Jack, what did you do?
I sent word to Anne to take the cache and disappear.
No. The governor saw your letter to her.
You don't think I can convey a thought to Anne comprehensible only to her?
A thought as simple as "run"?
A letter that said everything the governor wished it to say in exactly the way he'd want to say it would not sound like anything I'd ever say.
A thought here or two between the lines...
I assure you, she understood.
So I have begun the duel between myself and our Lord Governor.
The rules are simple.
I will deny him the cache.
No matter what sort of inducements he offers or pain he inflicts,
I will deny him the cache, and so I will deny him the victory.
And in doing so, I will ensure that whatever Nassau is come Christmas, English will be not it.
Do not do this.
Rackham: So, one of two outcomes will result.
Rogers will understand his defeat to be ultimately inevitable and leave this place, in which case I'll have it back.
Or he'll stubbornly refuse and eventually Spain will raze this place to the ground.
The English flag will burn, and a second pirate republic will be born from the ashes of the first.
Only this time, every man who calls it home will know it came about because of me.
[people chattering in native language]
I worry... that we have made a terrible mistake.
I see what you see in them...
Silver and Flint.
But their relationship is so volatile and we have put our lives in their hands.
Those men rose to their stations because they are peerless when it comes to shaping the world to their will, in creating a narrative and wielding it to compel men's hearts and minds.
But the most compelling story requires a villain at its center.
And if either Captain Flint or Mr. Silver sees the other as a villain... or worse... us as that...
then all is lost.
They are of great value to us, but they must be managed by us to avoid that outcome.
I wish... you and I had not been so separate all those years.
I wish I could have found a way to be a better father to you.
But over time, I was determined to leave you something behind, to give you the one thing that no one could ever take away... and that would make you strong enough to understand their world, interact with their world... wage war on their world.
But if their identity lies in their stories, I wanted you to know them so that when we are ready to call them enemies, you would be ready for it.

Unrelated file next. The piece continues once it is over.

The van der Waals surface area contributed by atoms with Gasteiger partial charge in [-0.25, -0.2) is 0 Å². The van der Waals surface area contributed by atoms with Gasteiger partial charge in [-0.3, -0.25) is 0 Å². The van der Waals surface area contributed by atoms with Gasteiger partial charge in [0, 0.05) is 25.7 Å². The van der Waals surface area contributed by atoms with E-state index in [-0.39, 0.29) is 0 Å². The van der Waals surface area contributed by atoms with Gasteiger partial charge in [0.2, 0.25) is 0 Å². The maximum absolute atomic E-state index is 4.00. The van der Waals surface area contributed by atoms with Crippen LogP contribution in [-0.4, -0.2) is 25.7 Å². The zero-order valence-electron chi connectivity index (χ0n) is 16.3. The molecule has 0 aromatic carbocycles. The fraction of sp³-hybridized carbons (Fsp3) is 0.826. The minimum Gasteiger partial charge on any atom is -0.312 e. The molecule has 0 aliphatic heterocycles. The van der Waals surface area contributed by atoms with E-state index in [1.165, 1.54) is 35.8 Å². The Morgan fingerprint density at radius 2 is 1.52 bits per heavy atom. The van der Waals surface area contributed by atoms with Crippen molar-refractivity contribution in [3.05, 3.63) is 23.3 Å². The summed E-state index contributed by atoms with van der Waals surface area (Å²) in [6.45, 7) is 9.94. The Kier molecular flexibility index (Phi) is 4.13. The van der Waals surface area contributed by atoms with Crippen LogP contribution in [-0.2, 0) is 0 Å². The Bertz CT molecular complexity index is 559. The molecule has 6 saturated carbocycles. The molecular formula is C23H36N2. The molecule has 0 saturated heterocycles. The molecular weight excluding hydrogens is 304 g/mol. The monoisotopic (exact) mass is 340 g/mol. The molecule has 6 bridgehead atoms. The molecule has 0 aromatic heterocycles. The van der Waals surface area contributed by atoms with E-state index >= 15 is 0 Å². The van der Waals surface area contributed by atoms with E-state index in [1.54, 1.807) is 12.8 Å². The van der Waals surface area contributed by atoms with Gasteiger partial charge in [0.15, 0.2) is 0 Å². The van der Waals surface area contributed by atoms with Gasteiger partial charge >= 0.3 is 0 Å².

The villain makes the story.
So to manage our current partners, we must ensure that we all agree at all times who our common villain is.
Man: The fugitive's name is Anne Bonny.
She's going for a capture of £500.
Man: ... several miles away on the road out of town.
[horse neighs, hoofbeats depart]
Earlier today, before we knew Rackham was still on the island, you seemed confident that we could locate him and his friend in time.
You said it was possible because they didn't know that we were looking for them.
Why do I get the feeling, now that they do know, now that they've made it their personal crusade to see this regime fail, that your estimate will be far less optimistic?
The militia will help.
It will keep the pressure on, and perhaps we'll get lucky.
But if we don't, then you may have to be prepared...
Oh, I'm prepared to do anything.
Anne Bonny must be found.
The cache must be found.
Right now, that is all that matters.
And that said, the goodwill that we have engendered among the people of Nassau is not without limits.
The longer this drags out, the riskier it becomes, because if I find that money only to lose the street...
You will not.
If you have me, then you have the street.
I am all the reassurance they need.
Yes, Jack and Anne were my partners, my friends.
But now they have made themselves something else to me.
I have sacrificed too much to build something here.
I will not let them take it away.
All he ever did was offer me his friendship.
I cast him aside once, spent years regretting it.
And now here we are again.
Tell me I didn't do it for nothing.
Well, I won't lie to you.
It would have helped having the fleet.
We have assets, we have allies.
The question is what we make of them.
I may be able to help in that regard.
Something to add to our pool of assets.
Before Ocracoke, we came upon a prize... a Spanish prize ferrying a significant trove of intelligence.
Most of it was destroyed by the time we found it, but among the remains was one piece of information, something everyone else was quick to dismiss as it held no value to them in that moment.
Information about what?
separated from the Urca gold within the fort and rendered into a new form... a cache of gems for which Spain is holding the new governor accountable.
A cache which, if used creatively, could be the key to defeating British forces in Nassau.
The only question is, can we find it before he does?